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Languages 2017, 2(2), 3; doi:10.3390/languages2020003

Language Mixing and Diachronic Change: American Norwegian Noun Phrases Then and Now

Department of Language and Literature, Faculty of Humanities, Norwegian University of Science and Technology, 7491 Trondheim, Norway
Academic Editors: Ji Young Shim, Tabea Ihsane and Maria del Carmen Parafita Couto
Received: 20 December 2016 / Revised: 30 March 2017 / Accepted: 3 April 2017 / Published: 20 April 2017
(This article belongs to the Special Issue Clausal and Nominal Complements in Monolingual and Bilingual Grammars)
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Abstract

This article investigates the diachronic development of language mixing within noun phrases in the heritage language American Norwegian. By comparing data collected in the 1930s and 1940s with recently collected data, I present and discuss patterns showing systematic changes, specifically concerning the categories number and definiteness. Moreover, I propose two potential analyses of these patterns based on an exoskeletal approach to grammar. This theoretical framework crucially separates the abstract syntactic structure from its phonological exponents, and the analyses that are discussed consider both the structure and the exponents as the origins of the change. View Full-Text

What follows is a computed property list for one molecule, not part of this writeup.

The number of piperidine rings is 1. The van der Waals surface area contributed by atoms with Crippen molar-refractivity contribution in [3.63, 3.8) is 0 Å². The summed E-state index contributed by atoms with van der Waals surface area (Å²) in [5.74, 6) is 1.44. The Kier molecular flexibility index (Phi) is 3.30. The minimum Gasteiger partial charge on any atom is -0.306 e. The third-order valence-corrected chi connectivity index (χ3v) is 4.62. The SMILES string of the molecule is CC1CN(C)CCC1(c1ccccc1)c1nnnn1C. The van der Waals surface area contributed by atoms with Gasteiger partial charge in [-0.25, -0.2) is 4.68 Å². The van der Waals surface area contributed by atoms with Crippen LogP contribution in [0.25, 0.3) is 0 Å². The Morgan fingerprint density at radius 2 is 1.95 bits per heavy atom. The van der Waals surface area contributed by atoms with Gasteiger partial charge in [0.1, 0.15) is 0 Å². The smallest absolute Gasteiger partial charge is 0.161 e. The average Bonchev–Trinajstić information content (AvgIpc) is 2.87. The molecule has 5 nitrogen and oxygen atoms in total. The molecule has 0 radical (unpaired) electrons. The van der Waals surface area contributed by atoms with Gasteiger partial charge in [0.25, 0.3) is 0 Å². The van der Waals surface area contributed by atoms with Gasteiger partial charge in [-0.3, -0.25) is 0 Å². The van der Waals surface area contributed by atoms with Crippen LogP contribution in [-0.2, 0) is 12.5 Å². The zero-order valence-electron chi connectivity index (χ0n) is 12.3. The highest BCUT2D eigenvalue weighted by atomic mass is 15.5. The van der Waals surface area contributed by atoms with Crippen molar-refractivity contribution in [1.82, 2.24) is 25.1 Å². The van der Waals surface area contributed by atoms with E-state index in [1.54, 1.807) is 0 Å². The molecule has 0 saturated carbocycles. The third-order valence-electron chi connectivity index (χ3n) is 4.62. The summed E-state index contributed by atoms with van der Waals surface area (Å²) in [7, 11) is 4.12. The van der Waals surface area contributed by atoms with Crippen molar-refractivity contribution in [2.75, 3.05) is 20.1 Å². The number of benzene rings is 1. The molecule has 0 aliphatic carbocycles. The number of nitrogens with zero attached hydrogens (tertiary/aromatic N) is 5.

Keywords: American Norwegian; diachronic change; exoskeletal approach to grammar; language mixing; noun phrase American Norwegian; diachronic change; exoskeletal approach to grammar; language mixing; noun phrase
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This is an open access article distributed under the Creative Commons Attribution License which permits unrestricted use, distribution, and reproduction in any medium, provided the original work is properly cited. (CC BY 4.0).

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MDPI and ACS Style

Riksem, B.R. Language Mixing and Diachronic Change: American Norwegian Noun Phrases Then and Now. Languages 2017, 2, 3.

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